All the characters whom Nancy helps was well-born (by American standards), "nice" WASPish women, down on their luck.  The only minorities depicted in the book are villainous.  The other villains are obvious gangster types and are all marked by cruel faces and colorful dress.  One woman in Red Gate Farm declares that you can't tell who the criminals are these days, but I would say that so far in the Nancy Drew tales that is precisely wrong.  Villainy is openly revealed to Nancy, at least, in countenance and costume.  

Thankfully Nancy is more than capable of combating it.  Does Nancy ever actually attend high school, I had to wonder, when reading these books.  She seems to have ever so much free time.  My thought after reading these novels was Nancy is a Lady Bountiful type and sure enough when I searched those terms I came up with "American Sweethearts" Teenage Girls in Twentieth-Century Popular Culture, an academic monograph by Ilana Nash.  She notes that Harriet Stratemeyer Adams--who for over half a century ran the Stratemeyer Syndicate, which published the Nancy Drew books, and wrote the original outlines for most of the Nancy Drew novels (many of which actually were then written by Mildred Wirt Benson)--very much believed in the Lady Bountiful ideal.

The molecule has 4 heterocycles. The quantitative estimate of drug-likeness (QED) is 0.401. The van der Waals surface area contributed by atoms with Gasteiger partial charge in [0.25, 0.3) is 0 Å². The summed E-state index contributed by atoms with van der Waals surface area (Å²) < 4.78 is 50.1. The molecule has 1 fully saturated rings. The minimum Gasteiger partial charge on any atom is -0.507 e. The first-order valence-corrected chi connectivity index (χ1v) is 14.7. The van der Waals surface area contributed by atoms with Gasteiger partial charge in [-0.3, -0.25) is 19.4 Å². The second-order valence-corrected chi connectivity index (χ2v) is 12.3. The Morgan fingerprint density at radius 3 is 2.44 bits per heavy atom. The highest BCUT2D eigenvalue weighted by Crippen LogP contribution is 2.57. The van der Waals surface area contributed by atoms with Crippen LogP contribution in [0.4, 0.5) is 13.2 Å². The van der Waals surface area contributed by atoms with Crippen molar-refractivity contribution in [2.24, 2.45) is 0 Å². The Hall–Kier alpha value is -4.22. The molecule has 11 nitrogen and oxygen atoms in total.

A Wellesley College graduate and high society matron, Harriet Adams, according to Nash, adhered to a "model of female citizenship predicated on noblesse oblige, in which women influence the public sphere by uplifting the less fortunate and performing acts of philanthropy.  Adams frequently told interviewers that she used the Wellesley College motto to inform the character of Nancy Drew: "Non ministrari, sed ministrare ('Not to be ministered unto, but to minister')."